Anyone who's ever been into a federal office, like the Post Office, has probably seen this ubiquitous American pen: The black Skilcraft retractable ballpoint stamped "U.S. Government." It's one of the most commonly used pens among federal employees and the military.
Did you know that it's assembled entirely by a crew of blind workers?
Curious about the Skilcraft brand of pens, we started doing a little searching. Turns out that Skilcraft is the umbrella brand for non-profit agencies that employ blind and disabled workers to produce all sorts of products for the U.S. government.
Skilcraft pens are made by seven different agencies for the blind in locations around the country. The black ballpoint is produced by Industries of the Blind in Greensboro, North Carolina and Industries for the Blind in Milwaukee, Wisconsin.
Richard Oliver, manager of operations in Greensboro, was kind enough to take a few minutes to talk with us about his agency's pens.
Industries of the Blind has been making the black retractable ballpoint for more than 40 years. The order from the government originally came with 16 pages of military specifications that the pen must meet, including a requirement to write one linear mile and be able to write in extreme hot or cold temps, according to Oliver.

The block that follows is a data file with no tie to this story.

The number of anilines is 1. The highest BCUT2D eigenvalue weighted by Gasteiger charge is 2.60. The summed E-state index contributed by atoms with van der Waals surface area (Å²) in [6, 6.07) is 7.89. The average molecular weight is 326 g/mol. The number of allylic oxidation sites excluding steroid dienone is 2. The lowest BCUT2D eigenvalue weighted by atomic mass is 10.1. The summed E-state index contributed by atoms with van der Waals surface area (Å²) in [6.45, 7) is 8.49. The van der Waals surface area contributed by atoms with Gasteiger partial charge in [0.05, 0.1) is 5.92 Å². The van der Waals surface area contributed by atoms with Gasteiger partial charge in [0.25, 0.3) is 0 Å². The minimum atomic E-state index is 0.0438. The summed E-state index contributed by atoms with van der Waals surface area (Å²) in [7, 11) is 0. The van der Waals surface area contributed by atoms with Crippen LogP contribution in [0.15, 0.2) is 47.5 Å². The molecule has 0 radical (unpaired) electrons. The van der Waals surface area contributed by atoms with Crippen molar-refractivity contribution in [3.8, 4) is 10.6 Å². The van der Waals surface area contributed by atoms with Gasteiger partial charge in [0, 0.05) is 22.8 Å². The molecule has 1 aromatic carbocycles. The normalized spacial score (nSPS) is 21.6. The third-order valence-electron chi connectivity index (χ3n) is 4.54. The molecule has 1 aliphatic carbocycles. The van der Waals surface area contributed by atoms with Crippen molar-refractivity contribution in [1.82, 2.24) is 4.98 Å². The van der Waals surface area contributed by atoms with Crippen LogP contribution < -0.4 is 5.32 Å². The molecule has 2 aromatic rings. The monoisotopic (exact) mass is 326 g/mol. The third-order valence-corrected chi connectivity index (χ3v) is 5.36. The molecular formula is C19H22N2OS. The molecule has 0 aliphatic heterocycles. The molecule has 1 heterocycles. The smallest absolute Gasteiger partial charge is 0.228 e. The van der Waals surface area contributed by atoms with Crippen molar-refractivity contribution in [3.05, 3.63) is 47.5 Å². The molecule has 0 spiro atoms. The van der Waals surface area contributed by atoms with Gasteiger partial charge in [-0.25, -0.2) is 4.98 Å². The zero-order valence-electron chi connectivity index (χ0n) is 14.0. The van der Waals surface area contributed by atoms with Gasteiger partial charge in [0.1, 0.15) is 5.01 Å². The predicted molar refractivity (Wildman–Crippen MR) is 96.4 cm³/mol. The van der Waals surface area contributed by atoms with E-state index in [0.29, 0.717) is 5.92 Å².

He offered these bits of trivia about the pen:
- It's popular with Navy pilots because it measures 150 nautical miles from end to end on flight maps.
- The metal tip is exactly the regulation length female service members are allowed to grow their nails.
- The pen is made to fit into any military uniform pocket without being seen.
- Some military branches train troops to use the bottom portion of the barrel as an emergency tracheotomy tube.
- Military members have said that the bottom of the barrel also is the exact length of a two-minute fuse.
Industries of the Blind turns out 2.8 million of the pens each year – they cost US$ 72 for 12 dozen – using a team of about 30 workers to assemble them from pre-ordered components. Every person who actually works on the pens is either seriously sight-impaired or is completely blind, said Oliver.
There are so many of the black ballpoints floating around that they're likely to turn up just about anywhere. (Like the writer of that post, your Tiger Pens blogger, who's a Yank, remembers seeing these pens as a child when his Navy machinist father would bring them home.)
But they aren't the only writing instruments the Greensboro facility produces.
The agency has an entire range of retractable Skilcraft pens, including rubberized ballpoints and the most popular, the black gel ink Vista in .07 mm, which somewhat resembles the Pilot G2. In fact, the plastic components in Industries of the Blind pens are actually made in Japan by Kotobuki, a company that also makes parts for many of the large pen companies, according to Oliver.
All total, the agency brings in about US$ 7 million making pens for the U.S. government. And what does the non-profit do with that money? Oliver said part of it goes to operating costs, and everything that's left at the end of the year goes into retirement accounts for the workers.
So there you are, the story behind American government ink pens.